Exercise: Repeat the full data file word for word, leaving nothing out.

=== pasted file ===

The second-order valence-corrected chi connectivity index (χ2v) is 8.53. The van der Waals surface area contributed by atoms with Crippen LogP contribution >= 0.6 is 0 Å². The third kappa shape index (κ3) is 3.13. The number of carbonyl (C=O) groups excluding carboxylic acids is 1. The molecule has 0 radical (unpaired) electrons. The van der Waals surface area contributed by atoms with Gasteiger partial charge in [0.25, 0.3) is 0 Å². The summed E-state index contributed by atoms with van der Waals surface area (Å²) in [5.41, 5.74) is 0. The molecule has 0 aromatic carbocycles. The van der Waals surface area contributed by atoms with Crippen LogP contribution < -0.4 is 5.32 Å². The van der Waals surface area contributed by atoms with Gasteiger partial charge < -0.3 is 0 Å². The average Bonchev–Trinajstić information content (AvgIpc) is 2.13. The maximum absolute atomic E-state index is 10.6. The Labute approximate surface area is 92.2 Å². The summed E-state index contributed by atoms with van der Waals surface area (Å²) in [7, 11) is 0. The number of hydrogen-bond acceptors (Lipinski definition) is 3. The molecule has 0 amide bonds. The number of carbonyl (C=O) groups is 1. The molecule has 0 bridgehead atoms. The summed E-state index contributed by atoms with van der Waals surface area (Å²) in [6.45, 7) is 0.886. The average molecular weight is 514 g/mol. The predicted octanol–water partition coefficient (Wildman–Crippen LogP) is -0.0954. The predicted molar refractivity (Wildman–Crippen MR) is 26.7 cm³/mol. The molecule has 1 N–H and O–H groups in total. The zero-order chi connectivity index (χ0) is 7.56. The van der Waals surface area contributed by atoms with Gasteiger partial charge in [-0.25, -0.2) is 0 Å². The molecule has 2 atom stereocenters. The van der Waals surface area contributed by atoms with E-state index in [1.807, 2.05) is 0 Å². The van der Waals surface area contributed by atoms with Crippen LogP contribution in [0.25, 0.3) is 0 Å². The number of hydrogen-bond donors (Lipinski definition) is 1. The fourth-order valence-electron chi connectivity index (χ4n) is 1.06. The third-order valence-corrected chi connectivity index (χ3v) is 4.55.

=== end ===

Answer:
The second-order valence-corrected chi connectivity index (χ2v) is 8.53. The van der Waals surface area contributed by atoms with Crippen LogP contribution >= 0.6 is 0 Å². The third kappa shape index (κ3) is 3.13. The number of carbonyl (C=O) groups excluding carboxylic acids is 1. The molecule has 0 radical (unpaired) electrons. The van der Waals surface area contributed by atoms with Gasteiger partial charge in [0.25, 0.3) is 0 Å². The summed E-state index contributed by atoms with van der Waals surface area (Å²) in [5.41, 5.74) is 0. The molecule has 0 aromatic carbocycles. The van der Waals surface area contributed by atoms with Crippen LogP contribution < -0.4 is 5.32 Å². The van der Waals surface area contributed by atoms with Gasteiger partial charge < -0.3 is 0 Å². The average Bonchev–Trinajstić information content (AvgIpc) is 2.13. The maximum absolute atomic E-state index is 10.6. The Labute approximate surface area is 92.2 Å². The summed E-state index contributed by atoms with van der Waals surface area (Å²) in [7, 11) is 0. The number of hydrogen-bond acceptors (Lipinski definition) is 3. The molecule has 0 amide bonds. The number of carbonyl (C=O) groups is 1. The molecule has 0 bridgehead atoms. The summed E-state index contributed by atoms with van der Waals surface area (Å²) in [6.45, 7) is 0.886. The average molecular weight is 514 g/mol. The predicted octanol–water partition coefficient (Wildman–Crippen LogP) is -0.0954. The predicted molar refractivity (Wildman–Crippen MR) is 26.7 cm³/mol. The molecule has 1 N–H and O–H groups in total. The zero-order chi connectivity index (χ0) is 7.56. The van der Waals surface area contributed by atoms with Gasteiger partial charge in [-0.25, -0.2) is 0 Å². The molecule has 2 atom stereocenters. The van der Waals surface area contributed by atoms with E-state index in [1.807, 2.05) is 0 Å². The van der Waals surface area contributed by atoms with Crippen LogP contribution in [0.25, 0.3) is 0 Å². The number of hydrogen-bond donors (Lipinski definition) is 1. The fourth-order valence-electron chi connectivity index (χ4n) is 1.06. The third-order valence-corrected chi connectivity index (χ3v) is 4.55.